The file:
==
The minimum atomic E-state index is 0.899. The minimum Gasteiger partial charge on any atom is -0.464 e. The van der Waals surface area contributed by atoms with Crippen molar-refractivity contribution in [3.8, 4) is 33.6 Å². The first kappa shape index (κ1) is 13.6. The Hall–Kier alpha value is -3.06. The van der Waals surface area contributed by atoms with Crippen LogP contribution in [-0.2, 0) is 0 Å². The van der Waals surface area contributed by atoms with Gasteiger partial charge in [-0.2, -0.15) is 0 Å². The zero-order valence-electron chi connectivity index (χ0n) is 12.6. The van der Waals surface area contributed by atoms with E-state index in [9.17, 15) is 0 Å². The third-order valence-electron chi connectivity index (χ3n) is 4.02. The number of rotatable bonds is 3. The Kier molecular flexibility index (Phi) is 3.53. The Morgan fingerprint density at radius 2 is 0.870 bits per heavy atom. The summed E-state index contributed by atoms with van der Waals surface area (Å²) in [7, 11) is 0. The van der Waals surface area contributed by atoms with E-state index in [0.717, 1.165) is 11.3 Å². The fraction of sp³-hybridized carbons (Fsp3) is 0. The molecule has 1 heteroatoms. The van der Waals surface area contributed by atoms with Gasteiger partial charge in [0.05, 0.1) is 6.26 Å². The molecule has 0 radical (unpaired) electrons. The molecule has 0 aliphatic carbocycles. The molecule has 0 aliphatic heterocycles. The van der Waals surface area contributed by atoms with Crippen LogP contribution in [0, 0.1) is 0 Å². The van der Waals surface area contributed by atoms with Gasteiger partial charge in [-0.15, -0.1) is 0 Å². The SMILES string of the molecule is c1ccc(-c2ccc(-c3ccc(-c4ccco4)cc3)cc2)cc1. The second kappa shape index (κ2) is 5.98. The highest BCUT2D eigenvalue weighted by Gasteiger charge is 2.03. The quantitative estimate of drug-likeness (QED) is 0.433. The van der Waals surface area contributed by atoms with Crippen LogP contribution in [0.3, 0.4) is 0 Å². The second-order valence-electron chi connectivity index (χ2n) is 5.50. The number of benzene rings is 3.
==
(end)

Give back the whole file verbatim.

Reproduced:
The minimum atomic E-state index is 0.899. The minimum Gasteiger partial charge on any atom is -0.464 e. The van der Waals surface area contributed by atoms with Crippen molar-refractivity contribution in [3.8, 4) is 33.6 Å². The first kappa shape index (κ1) is 13.6. The Hall–Kier alpha value is -3.06. The van der Waals surface area contributed by atoms with Crippen LogP contribution in [-0.2, 0) is 0 Å². The van der Waals surface area contributed by atoms with Gasteiger partial charge in [-0.2, -0.15) is 0 Å². The zero-order valence-electron chi connectivity index (χ0n) is 12.6. The van der Waals surface area contributed by atoms with E-state index in [9.17, 15) is 0 Å². The third-order valence-electron chi connectivity index (χ3n) is 4.02. The number of rotatable bonds is 3. The Kier molecular flexibility index (Phi) is 3.53. The Morgan fingerprint density at radius 2 is 0.870 bits per heavy atom. The summed E-state index contributed by atoms with van der Waals surface area (Å²) in [7, 11) is 0. The van der Waals surface area contributed by atoms with E-state index in [0.717, 1.165) is 11.3 Å². The fraction of sp³-hybridized carbons (Fsp3) is 0. The molecule has 1 heteroatoms. The van der Waals surface area contributed by atoms with Gasteiger partial charge in [0.05, 0.1) is 6.26 Å². The molecule has 0 radical (unpaired) electrons. The molecule has 0 aliphatic carbocycles. The molecule has 0 aliphatic heterocycles. The van der Waals surface area contributed by atoms with Crippen LogP contribution in [0, 0.1) is 0 Å². The van der Waals surface area contributed by atoms with Gasteiger partial charge in [-0.15, -0.1) is 0 Å². The SMILES string of the molecule is c1ccc(-c2ccc(-c3ccc(-c4ccco4)cc3)cc2)cc1. The second kappa shape index (κ2) is 5.98. The highest BCUT2D eigenvalue weighted by Gasteiger charge is 2.03. The quantitative estimate of drug-likeness (QED) is 0.433. The van der Waals surface area contributed by atoms with Crippen LogP contribution in [0.3, 0.4) is 0 Å². The second-order valence-electron chi connectivity index (χ2n) is 5.50. The number of benzene rings is 3.